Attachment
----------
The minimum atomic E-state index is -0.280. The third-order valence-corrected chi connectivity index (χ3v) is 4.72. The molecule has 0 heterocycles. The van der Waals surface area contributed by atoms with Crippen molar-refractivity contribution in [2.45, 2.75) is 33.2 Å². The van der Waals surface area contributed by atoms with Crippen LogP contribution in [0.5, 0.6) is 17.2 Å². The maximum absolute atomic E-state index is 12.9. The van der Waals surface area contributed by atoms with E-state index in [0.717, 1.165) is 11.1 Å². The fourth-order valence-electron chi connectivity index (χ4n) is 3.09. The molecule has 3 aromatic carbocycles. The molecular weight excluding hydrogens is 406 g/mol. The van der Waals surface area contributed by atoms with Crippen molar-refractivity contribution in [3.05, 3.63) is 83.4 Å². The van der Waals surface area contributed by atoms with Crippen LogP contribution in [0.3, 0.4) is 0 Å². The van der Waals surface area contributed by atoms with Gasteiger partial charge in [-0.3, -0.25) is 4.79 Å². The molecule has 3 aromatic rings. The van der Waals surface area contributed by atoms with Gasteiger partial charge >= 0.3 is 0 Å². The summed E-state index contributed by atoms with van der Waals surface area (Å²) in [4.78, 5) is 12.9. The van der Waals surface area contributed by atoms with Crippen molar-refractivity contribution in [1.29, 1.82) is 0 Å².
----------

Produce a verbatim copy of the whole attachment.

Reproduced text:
The minimum atomic E-state index is -0.280. The third-order valence-corrected chi connectivity index (χ3v) is 4.72. The molecule has 0 heterocycles. The van der Waals surface area contributed by atoms with Crippen molar-refractivity contribution in [2.45, 2.75) is 33.2 Å². The van der Waals surface area contributed by atoms with Crippen LogP contribution in [0.5, 0.6) is 17.2 Å². The maximum absolute atomic E-state index is 12.9. The van der Waals surface area contributed by atoms with E-state index in [0.717, 1.165) is 11.1 Å². The fourth-order valence-electron chi connectivity index (χ4n) is 3.09. The molecule has 3 aromatic carbocycles. The molecular weight excluding hydrogens is 406 g/mol. The van der Waals surface area contributed by atoms with Crippen molar-refractivity contribution in [3.05, 3.63) is 83.4 Å². The van der Waals surface area contributed by atoms with Crippen LogP contribution in [0.3, 0.4) is 0 Å². The van der Waals surface area contributed by atoms with Gasteiger partial charge in [-0.3, -0.25) is 4.79 Å². The molecule has 3 aromatic rings. The van der Waals surface area contributed by atoms with Gasteiger partial charge >= 0.3 is 0 Å². The summed E-state index contributed by atoms with van der Waals surface area (Å²) in [4.78, 5) is 12.9. The van der Waals surface area contributed by atoms with Crippen molar-refractivity contribution in [1.29, 1.82) is 0 Å².